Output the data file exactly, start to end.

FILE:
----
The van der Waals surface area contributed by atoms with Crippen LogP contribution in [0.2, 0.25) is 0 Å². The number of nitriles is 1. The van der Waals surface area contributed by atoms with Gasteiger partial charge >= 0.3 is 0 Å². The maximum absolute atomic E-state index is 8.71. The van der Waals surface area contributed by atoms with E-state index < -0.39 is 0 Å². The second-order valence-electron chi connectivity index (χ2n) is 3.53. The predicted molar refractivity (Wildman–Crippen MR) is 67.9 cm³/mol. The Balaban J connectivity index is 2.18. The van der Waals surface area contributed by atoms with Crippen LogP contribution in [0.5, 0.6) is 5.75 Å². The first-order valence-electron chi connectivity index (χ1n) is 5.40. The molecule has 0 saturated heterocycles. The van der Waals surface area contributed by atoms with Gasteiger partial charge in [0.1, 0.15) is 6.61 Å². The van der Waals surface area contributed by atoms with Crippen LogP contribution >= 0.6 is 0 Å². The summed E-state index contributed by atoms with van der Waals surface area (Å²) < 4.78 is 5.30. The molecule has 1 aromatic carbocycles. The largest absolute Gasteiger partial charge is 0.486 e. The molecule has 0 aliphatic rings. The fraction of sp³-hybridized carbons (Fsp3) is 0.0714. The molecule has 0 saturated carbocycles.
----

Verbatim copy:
The van der Waals surface area contributed by atoms with Crippen LogP contribution in [0.2, 0.25) is 0 Å². The number of nitriles is 1. The van der Waals surface area contributed by atoms with Gasteiger partial charge >= 0.3 is 0 Å². The maximum absolute atomic E-state index is 8.71. The van der Waals surface area contributed by atoms with E-state index < -0.39 is 0 Å². The second-order valence-electron chi connectivity index (χ2n) is 3.53. The predicted molar refractivity (Wildman–Crippen MR) is 67.9 cm³/mol. The Balaban J connectivity index is 2.18. The van der Waals surface area contributed by atoms with Crippen LogP contribution in [0.5, 0.6) is 5.75 Å². The first-order valence-electron chi connectivity index (χ1n) is 5.40. The molecule has 0 saturated heterocycles. The van der Waals surface area contributed by atoms with Gasteiger partial charge in [0.1, 0.15) is 6.61 Å². The van der Waals surface area contributed by atoms with Crippen LogP contribution >= 0.6 is 0 Å². The summed E-state index contributed by atoms with van der Waals surface area (Å²) < 4.78 is 5.30. The molecule has 1 aromatic carbocycles. The largest absolute Gasteiger partial charge is 0.486 e. The molecule has 0 aliphatic rings. The fraction of sp³-hybridized carbons (Fsp3) is 0.0714. The molecule has 0 saturated carbocycles.